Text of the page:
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ASU's Royal named to ‘Forty-Under-40’ list


April 21, 2008

K Royal, director of pro bono programs and student life at ASU’s Sandra Day O’Connor College of Law, has received an award from a Phoenix newspaper for her contributions to the Valley’s business community.

Royal has been selected as one of the Phoenix Business Journal’s 2008 Class of Forty-Under-40, a program that salutes up-and-coming leaders in the community. She and 39 other young professionals, all under 40 years old, were chosen from among 228 nominees. They were honored at a reception April 17.

Rebecca Light, the journal’s events director, says this year’s class is noted for its community service.

“The candidates are always judged based on their character, community involvement and career accomplishments, but the big hit this year was community involvement,” Light says. “K was one whose application really stood out.”

Royal says she was proud to be chosen.

“This award isn’t just looking at a certain area,” she says. “This is taking all the business people in Phoenix who are under 40 years old and looking at their accomplishments. It’s very gratifying.”

This is the latest of several awards Royal has earned lately. The YWCA named her its Education Leader in its Tribute to Women 2007, and she also was selected by the State Bar of Arizona as one of the inaugural members of its Bar Leadership Institute. Another 2007 honor was bestowed by the Arizona Foundation for Legal Services and Education to Royal for being one of the top pro bono attorneys in the state.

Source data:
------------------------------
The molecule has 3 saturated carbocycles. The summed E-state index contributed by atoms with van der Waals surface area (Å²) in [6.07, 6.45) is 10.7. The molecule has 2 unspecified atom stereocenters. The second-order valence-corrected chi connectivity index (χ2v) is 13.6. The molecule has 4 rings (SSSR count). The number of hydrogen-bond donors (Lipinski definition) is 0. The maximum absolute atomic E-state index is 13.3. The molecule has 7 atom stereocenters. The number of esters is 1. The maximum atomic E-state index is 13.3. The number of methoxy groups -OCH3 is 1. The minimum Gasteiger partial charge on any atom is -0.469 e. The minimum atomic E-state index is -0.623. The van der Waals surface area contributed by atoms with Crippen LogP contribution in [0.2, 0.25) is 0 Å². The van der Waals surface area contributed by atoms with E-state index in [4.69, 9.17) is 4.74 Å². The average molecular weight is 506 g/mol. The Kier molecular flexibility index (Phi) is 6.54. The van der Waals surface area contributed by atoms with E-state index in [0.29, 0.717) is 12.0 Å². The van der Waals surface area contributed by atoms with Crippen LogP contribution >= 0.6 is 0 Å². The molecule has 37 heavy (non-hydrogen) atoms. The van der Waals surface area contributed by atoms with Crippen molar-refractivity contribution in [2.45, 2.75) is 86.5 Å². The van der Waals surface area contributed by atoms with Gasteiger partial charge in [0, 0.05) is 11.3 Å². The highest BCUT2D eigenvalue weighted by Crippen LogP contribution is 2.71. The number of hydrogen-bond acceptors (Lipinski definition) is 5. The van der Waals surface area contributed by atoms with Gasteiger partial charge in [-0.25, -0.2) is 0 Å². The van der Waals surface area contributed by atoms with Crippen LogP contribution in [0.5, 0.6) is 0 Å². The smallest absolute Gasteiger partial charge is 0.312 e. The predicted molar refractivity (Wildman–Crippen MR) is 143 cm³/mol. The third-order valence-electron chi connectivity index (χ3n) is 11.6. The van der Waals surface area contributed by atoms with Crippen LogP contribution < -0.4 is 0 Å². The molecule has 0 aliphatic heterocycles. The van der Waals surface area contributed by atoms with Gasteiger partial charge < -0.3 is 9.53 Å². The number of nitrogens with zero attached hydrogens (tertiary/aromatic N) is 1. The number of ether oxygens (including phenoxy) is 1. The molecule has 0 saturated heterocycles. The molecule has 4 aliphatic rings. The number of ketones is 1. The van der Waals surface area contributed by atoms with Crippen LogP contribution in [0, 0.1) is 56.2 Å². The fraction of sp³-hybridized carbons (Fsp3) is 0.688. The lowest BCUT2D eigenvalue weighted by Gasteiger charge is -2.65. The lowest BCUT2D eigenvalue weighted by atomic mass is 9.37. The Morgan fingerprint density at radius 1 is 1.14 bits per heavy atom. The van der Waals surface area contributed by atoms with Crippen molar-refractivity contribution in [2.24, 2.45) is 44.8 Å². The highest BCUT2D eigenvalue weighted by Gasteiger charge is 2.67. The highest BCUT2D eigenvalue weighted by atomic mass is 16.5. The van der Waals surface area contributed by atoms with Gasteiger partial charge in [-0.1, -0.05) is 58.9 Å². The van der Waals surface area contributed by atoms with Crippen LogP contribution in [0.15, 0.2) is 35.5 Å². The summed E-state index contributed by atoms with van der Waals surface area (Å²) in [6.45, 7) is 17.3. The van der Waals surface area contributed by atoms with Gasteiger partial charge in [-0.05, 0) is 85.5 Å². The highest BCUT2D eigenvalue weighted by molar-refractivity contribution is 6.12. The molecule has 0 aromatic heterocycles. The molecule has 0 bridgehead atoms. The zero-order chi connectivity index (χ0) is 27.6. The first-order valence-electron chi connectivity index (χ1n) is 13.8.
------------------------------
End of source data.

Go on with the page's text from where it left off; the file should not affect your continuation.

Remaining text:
Royal, a 2004 alumna of the College of Law, is active in the legal profession, especially in efforts to provide quality legal services to the underserved, to increase diversity in the legal field, and to partner with nonprofit agencies for the benefit of law students and the community.

As director of the college’s pro bono program, Royal works with students to coordinate and promote student activities, pro bono work, youth outreach, pipeline programs, fundraisers and seminars, and she serves as a resource to student leaders. Last year, law students contributed more than 73,000 hours of law-related public service to low-income and underserved populations – services that had a fair-market value of more than $7.3 million.

Royal says she enjoyed working with disadvantaged students at South Mountain High through the Marshall-Brennan Constitutional Literacy Project, serving on the State Bar’s task force on minorities and women in the law, and mentoring with Arizona Quest for Kids, which prepares low-income students with high potential for success in college and beyond.

Royal also works with the students individually and in groups on many issues, including leadership skills and professional development.

In addition, she helps strengthen the relationships between the law students and the community to provide the students with quality opportunities, and to enable the students to pursue those opportunities.